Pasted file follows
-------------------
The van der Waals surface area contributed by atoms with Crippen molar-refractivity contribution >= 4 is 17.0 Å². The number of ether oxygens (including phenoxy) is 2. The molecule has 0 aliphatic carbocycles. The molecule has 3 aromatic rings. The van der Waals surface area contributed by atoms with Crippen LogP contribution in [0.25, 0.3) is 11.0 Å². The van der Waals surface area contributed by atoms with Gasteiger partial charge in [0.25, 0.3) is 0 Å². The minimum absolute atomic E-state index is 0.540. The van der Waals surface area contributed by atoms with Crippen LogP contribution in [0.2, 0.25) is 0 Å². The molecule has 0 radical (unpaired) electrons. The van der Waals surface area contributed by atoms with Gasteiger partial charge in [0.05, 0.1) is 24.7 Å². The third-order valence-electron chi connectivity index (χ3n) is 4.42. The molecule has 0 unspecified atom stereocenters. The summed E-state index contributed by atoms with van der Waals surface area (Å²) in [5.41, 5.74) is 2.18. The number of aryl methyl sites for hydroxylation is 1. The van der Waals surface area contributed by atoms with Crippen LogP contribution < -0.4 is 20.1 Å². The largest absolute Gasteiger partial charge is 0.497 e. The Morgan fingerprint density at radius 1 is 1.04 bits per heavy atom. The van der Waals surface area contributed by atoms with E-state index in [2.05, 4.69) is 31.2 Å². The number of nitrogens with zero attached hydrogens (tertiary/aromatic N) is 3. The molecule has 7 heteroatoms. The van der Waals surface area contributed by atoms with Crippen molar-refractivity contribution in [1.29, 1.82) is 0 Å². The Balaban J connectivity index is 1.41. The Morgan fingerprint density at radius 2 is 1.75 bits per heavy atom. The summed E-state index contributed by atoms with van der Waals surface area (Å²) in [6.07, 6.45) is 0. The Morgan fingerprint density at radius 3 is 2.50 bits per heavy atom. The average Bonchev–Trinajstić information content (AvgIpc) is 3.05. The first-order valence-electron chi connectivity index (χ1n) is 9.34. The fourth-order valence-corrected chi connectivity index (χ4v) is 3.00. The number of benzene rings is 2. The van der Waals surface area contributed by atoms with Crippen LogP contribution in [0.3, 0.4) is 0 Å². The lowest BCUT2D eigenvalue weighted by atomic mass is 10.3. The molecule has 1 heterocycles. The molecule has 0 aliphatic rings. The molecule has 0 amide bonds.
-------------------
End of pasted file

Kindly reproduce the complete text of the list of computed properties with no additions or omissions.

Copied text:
The van der Waals surface area contributed by atoms with Crippen molar-refractivity contribution >= 4 is 17.0 Å². The number of ether oxygens (including phenoxy) is 2. The molecule has 0 aliphatic carbocycles. The molecule has 3 aromatic rings. The van der Waals surface area contributed by atoms with Crippen LogP contribution in [0.25, 0.3) is 11.0 Å². The van der Waals surface area contributed by atoms with Gasteiger partial charge in [0.25, 0.3) is 0 Å². The minimum absolute atomic E-state index is 0.540. The van der Waals surface area contributed by atoms with Crippen LogP contribution in [0.2, 0.25) is 0 Å². The molecule has 0 radical (unpaired) electrons. The van der Waals surface area contributed by atoms with Gasteiger partial charge in [0.05, 0.1) is 24.7 Å². The third-order valence-electron chi connectivity index (χ3n) is 4.42. The molecule has 0 unspecified atom stereocenters. The summed E-state index contributed by atoms with van der Waals surface area (Å²) in [5.41, 5.74) is 2.18. The number of aryl methyl sites for hydroxylation is 1. The van der Waals surface area contributed by atoms with Crippen LogP contribution < -0.4 is 20.1 Å². The largest absolute Gasteiger partial charge is 0.497 e. The Morgan fingerprint density at radius 1 is 1.04 bits per heavy atom. The van der Waals surface area contributed by atoms with E-state index in [2.05, 4.69) is 31.2 Å². The number of nitrogens with zero attached hydrogens (tertiary/aromatic N) is 3. The molecule has 7 heteroatoms. The van der Waals surface area contributed by atoms with Crippen molar-refractivity contribution in [1.29, 1.82) is 0 Å². The Balaban J connectivity index is 1.41. The Morgan fingerprint density at radius 2 is 1.75 bits per heavy atom. The summed E-state index contributed by atoms with van der Waals surface area (Å²) in [6.07, 6.45) is 0. The Morgan fingerprint density at radius 3 is 2.50 bits per heavy atom. The average Bonchev–Trinajstić information content (AvgIpc) is 3.05. The first-order valence-electron chi connectivity index (χ1n) is 9.34. The fourth-order valence-corrected chi connectivity index (χ4v) is 3.00. The number of benzene rings is 2. The van der Waals surface area contributed by atoms with Crippen LogP contribution in [0.3, 0.4) is 0 Å². The lowest BCUT2D eigenvalue weighted by atomic mass is 10.3. The molecule has 1 heterocycles. The molecule has 0 aliphatic rings. The molecule has 0 amide bonds.